Since avoiding employment law liability is a primary goal of the 34th Annual Employment Law Update, workshops geared to avoid workplace harassment risks will be presented as part of the March 22, 2018 showing of this day-long program at the Richmond Convention Center. Mauricio Velasquez will not only be featured as a luncheon speaker on diversity, but he will also present a workshop on how to deal with “toxic” employees. Also, representatives from the EEOC will be available to discuss their management training efforts.


    All Virginia employers are subject to penalties for violation of OSHA safety standards. Effective July 1, 2017, those penalties took a significant leap from a maximum of $7,000 for a serious or other than serious violations (usually recordkeeping or other paperwork) to $12,471. In keeping with the same percentage increase, the maximum penalties for repeat or willful violations have increased to an eye-catching $124,709 per violation. Reductions to these amounts may be available due to employer size, a good safety history, and the gravity of the violation, meaning the likelihood of an injury occurring and how serious it would likely be.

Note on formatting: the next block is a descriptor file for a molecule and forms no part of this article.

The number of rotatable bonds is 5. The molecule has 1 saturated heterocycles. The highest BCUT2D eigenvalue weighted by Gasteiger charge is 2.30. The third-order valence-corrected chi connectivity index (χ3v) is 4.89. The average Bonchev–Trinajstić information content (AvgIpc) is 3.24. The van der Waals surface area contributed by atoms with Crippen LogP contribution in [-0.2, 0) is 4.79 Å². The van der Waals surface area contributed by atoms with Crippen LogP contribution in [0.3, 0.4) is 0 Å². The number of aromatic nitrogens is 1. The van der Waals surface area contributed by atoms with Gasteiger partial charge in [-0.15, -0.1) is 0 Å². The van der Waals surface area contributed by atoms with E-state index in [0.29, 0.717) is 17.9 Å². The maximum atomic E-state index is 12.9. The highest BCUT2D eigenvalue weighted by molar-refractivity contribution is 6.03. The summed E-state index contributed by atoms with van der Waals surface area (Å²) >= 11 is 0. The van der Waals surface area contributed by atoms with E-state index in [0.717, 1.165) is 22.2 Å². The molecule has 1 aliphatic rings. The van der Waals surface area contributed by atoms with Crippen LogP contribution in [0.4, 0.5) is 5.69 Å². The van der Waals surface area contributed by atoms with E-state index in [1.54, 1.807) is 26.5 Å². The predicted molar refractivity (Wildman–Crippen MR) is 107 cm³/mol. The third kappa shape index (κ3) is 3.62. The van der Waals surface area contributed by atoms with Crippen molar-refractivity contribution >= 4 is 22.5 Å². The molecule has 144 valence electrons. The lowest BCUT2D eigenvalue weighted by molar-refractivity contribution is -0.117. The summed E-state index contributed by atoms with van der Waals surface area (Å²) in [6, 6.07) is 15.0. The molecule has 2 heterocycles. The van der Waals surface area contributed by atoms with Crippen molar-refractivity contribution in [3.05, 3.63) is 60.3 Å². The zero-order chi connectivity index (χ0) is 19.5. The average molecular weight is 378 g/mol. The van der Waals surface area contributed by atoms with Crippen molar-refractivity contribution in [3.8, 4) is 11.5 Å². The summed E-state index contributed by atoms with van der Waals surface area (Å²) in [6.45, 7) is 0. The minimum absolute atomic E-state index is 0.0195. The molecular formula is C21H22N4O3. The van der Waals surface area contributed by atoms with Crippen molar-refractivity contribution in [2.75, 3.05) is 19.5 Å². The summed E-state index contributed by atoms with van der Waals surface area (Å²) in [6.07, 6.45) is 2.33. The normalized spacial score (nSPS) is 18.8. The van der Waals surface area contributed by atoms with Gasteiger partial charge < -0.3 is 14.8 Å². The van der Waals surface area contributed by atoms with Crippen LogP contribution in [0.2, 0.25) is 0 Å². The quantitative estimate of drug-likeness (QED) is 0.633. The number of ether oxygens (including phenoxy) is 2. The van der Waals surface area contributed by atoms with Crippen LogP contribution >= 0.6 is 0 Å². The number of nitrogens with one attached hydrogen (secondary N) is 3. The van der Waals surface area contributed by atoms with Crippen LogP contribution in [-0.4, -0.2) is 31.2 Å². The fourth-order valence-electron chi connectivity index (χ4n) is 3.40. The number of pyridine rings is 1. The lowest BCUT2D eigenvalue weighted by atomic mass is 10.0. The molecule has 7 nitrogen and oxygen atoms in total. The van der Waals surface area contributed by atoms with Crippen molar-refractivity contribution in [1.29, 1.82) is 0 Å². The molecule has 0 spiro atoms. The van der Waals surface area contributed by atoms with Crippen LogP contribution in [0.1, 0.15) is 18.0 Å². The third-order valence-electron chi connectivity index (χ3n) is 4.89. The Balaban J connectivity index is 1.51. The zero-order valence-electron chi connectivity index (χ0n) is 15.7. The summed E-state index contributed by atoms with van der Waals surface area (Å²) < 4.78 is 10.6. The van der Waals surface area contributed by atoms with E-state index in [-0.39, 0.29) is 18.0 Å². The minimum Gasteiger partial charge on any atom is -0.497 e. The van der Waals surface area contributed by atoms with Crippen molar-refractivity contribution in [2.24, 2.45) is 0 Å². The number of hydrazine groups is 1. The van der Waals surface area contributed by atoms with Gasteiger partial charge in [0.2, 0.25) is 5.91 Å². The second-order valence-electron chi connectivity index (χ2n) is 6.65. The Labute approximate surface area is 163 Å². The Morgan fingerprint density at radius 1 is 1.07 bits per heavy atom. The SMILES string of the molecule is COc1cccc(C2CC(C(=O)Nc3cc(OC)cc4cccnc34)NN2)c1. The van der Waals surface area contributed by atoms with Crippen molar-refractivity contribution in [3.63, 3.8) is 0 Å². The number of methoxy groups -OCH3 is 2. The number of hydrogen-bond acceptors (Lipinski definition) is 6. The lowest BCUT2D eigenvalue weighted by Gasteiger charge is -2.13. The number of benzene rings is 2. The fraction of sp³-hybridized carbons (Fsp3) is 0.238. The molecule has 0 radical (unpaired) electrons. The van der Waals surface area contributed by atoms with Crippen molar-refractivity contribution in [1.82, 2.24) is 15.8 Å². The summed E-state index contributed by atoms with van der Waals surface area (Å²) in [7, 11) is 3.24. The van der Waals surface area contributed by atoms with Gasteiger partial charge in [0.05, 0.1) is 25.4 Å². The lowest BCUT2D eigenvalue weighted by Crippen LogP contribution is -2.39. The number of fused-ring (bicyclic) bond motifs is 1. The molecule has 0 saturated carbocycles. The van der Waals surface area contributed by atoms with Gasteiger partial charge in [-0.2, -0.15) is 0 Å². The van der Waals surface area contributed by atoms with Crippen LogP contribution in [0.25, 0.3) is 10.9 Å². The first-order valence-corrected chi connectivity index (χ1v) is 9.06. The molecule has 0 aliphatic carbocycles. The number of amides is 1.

The Virginia Department of Labor and Industry, Occupational Safety and Health Division (VOSH) enforces these penalties. When contacted for this article, Regional Director Jeannie Buckingham confirmed that VOSH is applying the increased penalty levels to private sector employers and that these monetary penalties will soon apply for the first time to public sector employers. The exact date of implementing public sector monetary penalties has not yet been determined.